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A Definition of Fine Art, and What to Do With It (Part 1)

The following is the first of two posts relating to the importance and incorporation of fine art into the life of the lifelong Christian student.  

 It is Christmas break in an average American home. Suzie is watching Cocomelon, Scott is playing Fortnite, and Mom and Dad are scrolling on Facebook. The television is on but ignored. Pizza’s for dinner. 

 Our culture loves what is common and easily digestible and devotes a striking lack of time to what is lasting and good. Unfortunately, many classical Christian students, parents, and even teachers suffer from these same disordered loves. And so, though the classical Christian community at large recognizes the need for wonder-producing fine art experiences for our students, efforts to bring this wonder to, for example, a required 9th grade choir class of mostly boys proves largely frustrating. 

 What our students, but first we, need is a fundamental understanding of what fine art is and, based on this, an understanding of the distinct role it is meant to play in the human life.  

 To begin, I offer a short definition: Fine art is the masterful aesthetic imitation of God’s creation, made primarily for the joy of its aesthetic value and beauty rather than a solely practical purpose. 

 In his Poetics, Aristotle argues that most fine art has its ultimate inspiration in humanity—at its best and worst and especially in all its wonder. This is one reason why something like the Mona Lisa, which is essentially a portrait of a woman, is so enchanting. It captures not just a human but something of humanity—in its stunning realism and in its intangible mystery.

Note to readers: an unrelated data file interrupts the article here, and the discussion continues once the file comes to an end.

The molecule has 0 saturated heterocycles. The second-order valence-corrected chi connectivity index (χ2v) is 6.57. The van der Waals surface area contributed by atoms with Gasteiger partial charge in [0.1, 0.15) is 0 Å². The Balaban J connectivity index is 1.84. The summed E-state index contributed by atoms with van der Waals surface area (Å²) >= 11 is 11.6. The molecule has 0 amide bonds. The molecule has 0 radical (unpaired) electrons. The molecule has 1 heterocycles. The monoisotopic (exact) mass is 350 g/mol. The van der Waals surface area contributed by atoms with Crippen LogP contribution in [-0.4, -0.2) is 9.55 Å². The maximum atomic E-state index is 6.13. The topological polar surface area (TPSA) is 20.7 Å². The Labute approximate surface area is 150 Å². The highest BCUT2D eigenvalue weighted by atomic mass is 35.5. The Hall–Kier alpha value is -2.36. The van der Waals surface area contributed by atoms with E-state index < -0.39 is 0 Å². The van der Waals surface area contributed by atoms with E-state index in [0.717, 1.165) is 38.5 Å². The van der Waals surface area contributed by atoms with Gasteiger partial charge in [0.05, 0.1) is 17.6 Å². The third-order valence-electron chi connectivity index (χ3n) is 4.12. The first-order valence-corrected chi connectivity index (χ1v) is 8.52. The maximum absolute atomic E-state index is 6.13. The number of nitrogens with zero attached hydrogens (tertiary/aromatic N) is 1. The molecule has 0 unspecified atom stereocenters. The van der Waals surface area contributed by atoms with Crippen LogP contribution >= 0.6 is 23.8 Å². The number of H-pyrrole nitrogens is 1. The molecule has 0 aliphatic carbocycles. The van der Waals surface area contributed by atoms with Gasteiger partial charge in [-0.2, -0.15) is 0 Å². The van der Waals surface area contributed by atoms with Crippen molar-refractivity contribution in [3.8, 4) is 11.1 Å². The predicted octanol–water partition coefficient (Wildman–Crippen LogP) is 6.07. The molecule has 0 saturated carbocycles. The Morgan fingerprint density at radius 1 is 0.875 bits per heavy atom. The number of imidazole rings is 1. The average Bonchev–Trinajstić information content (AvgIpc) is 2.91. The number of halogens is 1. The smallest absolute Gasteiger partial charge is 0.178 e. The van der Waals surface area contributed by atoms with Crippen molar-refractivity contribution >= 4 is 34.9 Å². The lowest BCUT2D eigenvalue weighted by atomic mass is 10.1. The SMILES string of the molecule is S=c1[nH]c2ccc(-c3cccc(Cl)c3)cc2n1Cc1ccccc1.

Aristotle also alludes to the fact that fine art often imitates the natural world: animals, streams, sunshine. This is obvious in a landscape painting or an ode to spring, but we see it, too, in Van Gogh’s breathtaking depiction of the magic of light in his renowned Starry Night. We hear it in something like Beethoven’s Piano Sonata No. 14—only renamed the Moonlight Sonata because it reminded listeners of moonlight dancing on a lake. The beauty of the music is a reflection of the beauty of the natural world.  

 As Christians, we can agree with Aristotle’s assessment of fine art, and can also state his case more accurately: Fine art, in its essence, is a reflection of the beauty and glory of God’s creation. The ultimate reason fine art is fine is because it imitates the work of the Master Fine Artist. Understanding this reality creates a framework for the Christian to have a justifiably high view of fine art, for it is an aesthetic imitation of creation, providing a platform to explore, seek, and rejoice in the Creator. 

 Of course, there are plenty of non-fine paintings, poems, songs, and so on that also seek to reflect God’s creation, but the vast majority of them do not qualify as fine art because fine art is masterful. This does not mean that it alone requires talent to create. Or that it alone is enjoyable, beneficial, beautiful, or “good”. That fine art is masterful means that it has a degree of complexity, depth, and sophistication able to create a distinct sense of wonder, excitement, and mental stimulation in the audience and performer alike. Fine art refers to songs in which the listener can discover something new on the two-hundredth listen. It refers to paintings and sculptures that a viewer can leave after gazing for hours, knowing there is more to discover. It refers to poems and plays that seem to bear endless dissection. It refers to films that not only tantalize and excite but profoundly change the viewer without the viewer quite understanding how it happened. This kind of art can only be created by masters of their craft. It can only be performed and emulated by those with supreme skill. It can only be understood by those with understanding, patience, and time willingly given.